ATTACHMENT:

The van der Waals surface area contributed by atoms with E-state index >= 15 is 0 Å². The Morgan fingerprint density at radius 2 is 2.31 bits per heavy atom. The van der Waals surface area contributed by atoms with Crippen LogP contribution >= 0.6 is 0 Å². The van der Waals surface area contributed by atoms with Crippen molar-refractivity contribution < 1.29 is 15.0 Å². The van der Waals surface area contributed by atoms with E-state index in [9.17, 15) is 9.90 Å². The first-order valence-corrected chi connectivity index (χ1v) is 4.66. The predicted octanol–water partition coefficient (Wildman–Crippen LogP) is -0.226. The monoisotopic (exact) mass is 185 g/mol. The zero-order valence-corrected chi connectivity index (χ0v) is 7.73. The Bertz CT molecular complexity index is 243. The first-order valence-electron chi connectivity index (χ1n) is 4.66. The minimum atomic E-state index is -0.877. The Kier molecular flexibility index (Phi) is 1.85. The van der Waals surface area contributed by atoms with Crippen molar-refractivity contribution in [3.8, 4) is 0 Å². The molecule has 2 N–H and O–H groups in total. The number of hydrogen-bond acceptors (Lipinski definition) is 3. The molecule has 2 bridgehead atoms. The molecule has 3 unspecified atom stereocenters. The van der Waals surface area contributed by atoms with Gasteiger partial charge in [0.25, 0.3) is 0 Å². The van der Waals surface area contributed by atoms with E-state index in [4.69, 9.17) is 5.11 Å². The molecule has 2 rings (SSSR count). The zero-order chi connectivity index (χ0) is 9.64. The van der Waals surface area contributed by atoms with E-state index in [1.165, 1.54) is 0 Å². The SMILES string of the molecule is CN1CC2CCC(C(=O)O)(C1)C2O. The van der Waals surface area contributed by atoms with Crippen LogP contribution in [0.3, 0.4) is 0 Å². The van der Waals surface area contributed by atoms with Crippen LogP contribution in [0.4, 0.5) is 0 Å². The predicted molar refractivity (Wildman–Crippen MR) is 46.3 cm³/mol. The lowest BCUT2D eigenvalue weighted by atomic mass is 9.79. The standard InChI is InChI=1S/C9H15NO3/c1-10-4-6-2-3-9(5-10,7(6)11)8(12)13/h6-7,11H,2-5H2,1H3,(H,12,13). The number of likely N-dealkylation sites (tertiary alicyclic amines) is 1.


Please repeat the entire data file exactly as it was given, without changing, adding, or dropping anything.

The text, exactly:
The van der Waals surface area contributed by atoms with E-state index >= 15 is 0 Å². The Morgan fingerprint density at radius 2 is 2.31 bits per heavy atom. The van der Waals surface area contributed by atoms with Crippen LogP contribution >= 0.6 is 0 Å². The van der Waals surface area contributed by atoms with Crippen molar-refractivity contribution < 1.29 is 15.0 Å². The van der Waals surface area contributed by atoms with E-state index in [9.17, 15) is 9.90 Å². The first-order valence-corrected chi connectivity index (χ1v) is 4.66. The predicted octanol–water partition coefficient (Wildman–Crippen LogP) is -0.226. The monoisotopic (exact) mass is 185 g/mol. The zero-order valence-corrected chi connectivity index (χ0v) is 7.73. The Bertz CT molecular complexity index is 243. The first-order valence-electron chi connectivity index (χ1n) is 4.66. The minimum atomic E-state index is -0.877. The Kier molecular flexibility index (Phi) is 1.85. The van der Waals surface area contributed by atoms with Crippen molar-refractivity contribution in [3.8, 4) is 0 Å². The molecule has 2 N–H and O–H groups in total. The number of hydrogen-bond acceptors (Lipinski definition) is 3. The molecule has 2 bridgehead atoms. The molecule has 3 unspecified atom stereocenters. The van der Waals surface area contributed by atoms with Gasteiger partial charge in [0.25, 0.3) is 0 Å². The van der Waals surface area contributed by atoms with E-state index in [4.69, 9.17) is 5.11 Å². The molecule has 2 rings (SSSR count). The zero-order chi connectivity index (χ0) is 9.64. The van der Waals surface area contributed by atoms with E-state index in [1.165, 1.54) is 0 Å². The SMILES string of the molecule is CN1CC2CCC(C(=O)O)(C1)C2O. The van der Waals surface area contributed by atoms with Crippen LogP contribution in [0.3, 0.4) is 0 Å². The van der Waals surface area contributed by atoms with Crippen LogP contribution in [0.4, 0.5) is 0 Å². The predicted molar refractivity (Wildman–Crippen MR) is 46.3 cm³/mol. The lowest BCUT2D eigenvalue weighted by atomic mass is 9.79. The standard InChI is InChI=1S/C9H15NO3/c1-10-4-6-2-3-9(5-10,7(6)11)8(12)13/h6-7,11H,2-5H2,1H3,(H,12,13). The number of likely N-dealkylation sites (tertiary alicyclic amines) is 1.